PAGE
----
Gender and Political Culture in Britain: Changing Attitudes to Women and Citizenship
Reassessing women's involvement in politics during the long nineteenth century
Women are often perceived to have had a minor role in political culture during the long nineteenth century, however, our researchers at Warwick have established that women were active in all the traditional, and non-traditional, arenas of political life. Professor Sarah Richardon has contributed to changing how public bodies, NGOs and charities engage with under-represented groups, whilst also exposing the exclusion of women from political narratives and celebrating their achievements.
Female contributions to Parliament and local government have often been ignored by the histories of the nineteenth century. In some cases, female activism has been actively written out of historical accounts. Where those accounts do include women, they focus on the exclusion rather than their achievements. This research project has challenged established views of women’s roles in 19th century political culture and broadened what we think of as the political sphere. Professor Richardson’s research has reframed how we imagine women’s political engagement, focusing on their achievements in a hostile environment rather than the barriers they faced.
Traditionally, narrow views of the ‘political sphere’ have tended to limit it to parliament and local government. However, Professor Richardson’s research has widened that focus to include spaces in which women were politically active:
Writing and translation
Lifestyle politics (including water cures and vegetarianism)
Professor Richardson’s research has revealed the presence of women within traditional spaces such as the Houses of Parliament. This is in addition to broadening ideas about the political sphere through situated exhibitions, and women’s political activism prior to the Suffragette movement.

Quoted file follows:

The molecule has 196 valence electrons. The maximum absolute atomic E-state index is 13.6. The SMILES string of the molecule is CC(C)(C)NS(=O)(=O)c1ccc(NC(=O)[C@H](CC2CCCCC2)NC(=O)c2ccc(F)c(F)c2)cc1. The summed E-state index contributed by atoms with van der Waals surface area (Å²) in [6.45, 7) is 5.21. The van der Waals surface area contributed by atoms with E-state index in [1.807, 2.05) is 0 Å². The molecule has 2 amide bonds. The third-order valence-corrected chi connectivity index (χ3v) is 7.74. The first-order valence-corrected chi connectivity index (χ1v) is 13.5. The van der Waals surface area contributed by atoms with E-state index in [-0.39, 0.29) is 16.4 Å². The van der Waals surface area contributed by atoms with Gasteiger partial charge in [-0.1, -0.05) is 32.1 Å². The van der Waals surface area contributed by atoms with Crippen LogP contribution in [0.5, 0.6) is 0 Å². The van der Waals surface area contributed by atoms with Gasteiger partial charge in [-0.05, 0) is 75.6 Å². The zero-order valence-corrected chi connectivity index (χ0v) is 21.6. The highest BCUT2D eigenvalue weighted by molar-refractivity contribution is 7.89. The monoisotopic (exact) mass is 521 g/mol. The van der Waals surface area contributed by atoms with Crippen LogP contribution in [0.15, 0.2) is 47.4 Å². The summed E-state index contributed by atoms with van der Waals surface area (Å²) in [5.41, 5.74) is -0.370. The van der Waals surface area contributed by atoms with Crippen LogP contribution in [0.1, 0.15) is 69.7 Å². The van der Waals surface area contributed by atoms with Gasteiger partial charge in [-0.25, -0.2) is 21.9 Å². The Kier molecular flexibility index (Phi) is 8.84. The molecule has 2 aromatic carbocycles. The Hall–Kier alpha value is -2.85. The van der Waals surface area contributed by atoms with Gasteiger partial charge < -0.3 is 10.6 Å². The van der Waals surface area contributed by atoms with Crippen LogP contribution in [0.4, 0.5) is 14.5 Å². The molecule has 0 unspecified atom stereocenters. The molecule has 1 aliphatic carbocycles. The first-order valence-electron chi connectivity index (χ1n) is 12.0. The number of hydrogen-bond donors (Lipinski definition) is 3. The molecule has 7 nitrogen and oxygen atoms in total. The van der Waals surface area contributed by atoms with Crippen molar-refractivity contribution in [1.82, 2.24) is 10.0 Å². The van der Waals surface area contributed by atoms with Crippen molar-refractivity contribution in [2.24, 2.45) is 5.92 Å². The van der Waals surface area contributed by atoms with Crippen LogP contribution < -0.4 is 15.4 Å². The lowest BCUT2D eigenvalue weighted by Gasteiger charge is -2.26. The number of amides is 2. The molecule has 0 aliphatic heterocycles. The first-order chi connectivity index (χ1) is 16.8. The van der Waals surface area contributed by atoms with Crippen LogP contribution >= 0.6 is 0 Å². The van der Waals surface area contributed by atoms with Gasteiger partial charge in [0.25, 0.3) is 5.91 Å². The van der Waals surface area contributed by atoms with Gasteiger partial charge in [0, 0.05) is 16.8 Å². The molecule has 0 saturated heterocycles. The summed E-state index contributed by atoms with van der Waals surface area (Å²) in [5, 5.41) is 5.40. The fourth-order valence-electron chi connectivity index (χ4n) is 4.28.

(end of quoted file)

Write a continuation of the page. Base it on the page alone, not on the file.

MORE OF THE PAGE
This research is influencing debate, institutions and communities nationally, inspiring policy makers, members of parliament, local councillors and NGOs to reconsider their views on gender and citizenship and actively revise their practices, reassessing why some groups have been, and continue to be, under-represented in political participation.
Local groups that have interacted with the research have changed their view on the political role women, in the past and present, and been inspired to take action in their own communities. Through engagement with community groups, schools and national partners, people are learning more about women's political role in past society. The Voice and Vote exhibition at the House of Parliament in 2018 attracted over 100,000 visitors. Feedback showed that visitors felt that the exhibition improved their understanding of women’s role in Parliament and that it had helped them experience what it might have been like to be a woman political campaigner before 1918.
Professor Richardson has used her research to develop online resources for schools, which some schools have incorporated into History and Citizenship lessons for Key Stages 2 to 5. In 2019, Professor Richardson launched the Mapping Women’s Suffrage 1911 online resource, which is crowdsourcing a record of Votes for Women campaigners across England.